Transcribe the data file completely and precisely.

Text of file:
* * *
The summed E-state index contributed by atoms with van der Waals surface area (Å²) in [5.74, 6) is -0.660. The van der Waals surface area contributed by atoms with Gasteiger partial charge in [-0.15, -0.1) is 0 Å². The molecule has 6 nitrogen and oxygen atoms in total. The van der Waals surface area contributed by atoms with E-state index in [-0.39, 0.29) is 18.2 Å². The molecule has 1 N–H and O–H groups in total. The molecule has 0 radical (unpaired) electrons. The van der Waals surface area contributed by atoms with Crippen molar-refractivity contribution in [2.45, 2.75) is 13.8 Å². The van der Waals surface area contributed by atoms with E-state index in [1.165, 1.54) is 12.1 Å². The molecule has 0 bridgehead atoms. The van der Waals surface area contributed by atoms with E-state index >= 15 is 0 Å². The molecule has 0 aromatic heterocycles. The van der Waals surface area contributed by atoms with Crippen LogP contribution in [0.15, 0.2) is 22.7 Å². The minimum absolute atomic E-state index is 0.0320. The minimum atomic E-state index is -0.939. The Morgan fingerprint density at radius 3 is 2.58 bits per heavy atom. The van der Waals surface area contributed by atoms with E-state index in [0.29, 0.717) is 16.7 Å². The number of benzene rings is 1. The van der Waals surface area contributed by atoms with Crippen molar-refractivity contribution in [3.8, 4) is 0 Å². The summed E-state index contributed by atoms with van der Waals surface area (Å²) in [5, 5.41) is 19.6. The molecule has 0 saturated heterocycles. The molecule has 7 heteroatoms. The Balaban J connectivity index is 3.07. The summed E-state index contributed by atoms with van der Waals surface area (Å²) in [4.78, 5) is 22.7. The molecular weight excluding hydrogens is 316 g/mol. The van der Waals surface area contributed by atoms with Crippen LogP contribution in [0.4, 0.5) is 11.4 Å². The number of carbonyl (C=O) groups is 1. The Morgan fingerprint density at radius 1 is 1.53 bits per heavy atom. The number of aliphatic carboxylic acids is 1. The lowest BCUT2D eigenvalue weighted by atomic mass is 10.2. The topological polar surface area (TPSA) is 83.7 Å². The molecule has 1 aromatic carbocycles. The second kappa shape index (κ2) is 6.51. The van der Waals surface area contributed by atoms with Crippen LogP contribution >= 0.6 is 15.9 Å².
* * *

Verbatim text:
The summed E-state index contributed by atoms with van der Waals surface area (Å²) in [5.74, 6) is -0.660. The van der Waals surface area contributed by atoms with Gasteiger partial charge in [-0.15, -0.1) is 0 Å². The molecule has 6 nitrogen and oxygen atoms in total. The van der Waals surface area contributed by atoms with E-state index in [-0.39, 0.29) is 18.2 Å². The molecule has 1 N–H and O–H groups in total. The molecule has 0 radical (unpaired) electrons. The van der Waals surface area contributed by atoms with Crippen molar-refractivity contribution in [2.45, 2.75) is 13.8 Å². The van der Waals surface area contributed by atoms with E-state index in [1.165, 1.54) is 12.1 Å². The molecule has 0 bridgehead atoms. The van der Waals surface area contributed by atoms with E-state index >= 15 is 0 Å². The molecule has 0 aromatic heterocycles. The van der Waals surface area contributed by atoms with Crippen LogP contribution in [0.15, 0.2) is 22.7 Å². The minimum absolute atomic E-state index is 0.0320. The minimum atomic E-state index is -0.939. The Morgan fingerprint density at radius 3 is 2.58 bits per heavy atom. The van der Waals surface area contributed by atoms with E-state index in [0.29, 0.717) is 16.7 Å². The number of benzene rings is 1. The van der Waals surface area contributed by atoms with Crippen molar-refractivity contribution in [3.8, 4) is 0 Å². The summed E-state index contributed by atoms with van der Waals surface area (Å²) in [5, 5.41) is 19.6. The molecule has 0 saturated heterocycles. The molecule has 7 heteroatoms. The Balaban J connectivity index is 3.07. The summed E-state index contributed by atoms with van der Waals surface area (Å²) in [4.78, 5) is 22.7. The molecular weight excluding hydrogens is 316 g/mol. The van der Waals surface area contributed by atoms with Crippen LogP contribution in [0.4, 0.5) is 11.4 Å². The number of carbonyl (C=O) groups is 1. The Morgan fingerprint density at radius 1 is 1.53 bits per heavy atom. The number of aliphatic carboxylic acids is 1. The lowest BCUT2D eigenvalue weighted by atomic mass is 10.2. The topological polar surface area (TPSA) is 83.7 Å². The molecule has 1 aromatic carbocycles. The second kappa shape index (κ2) is 6.51. The van der Waals surface area contributed by atoms with Crippen LogP contribution >= 0.6 is 15.9 Å².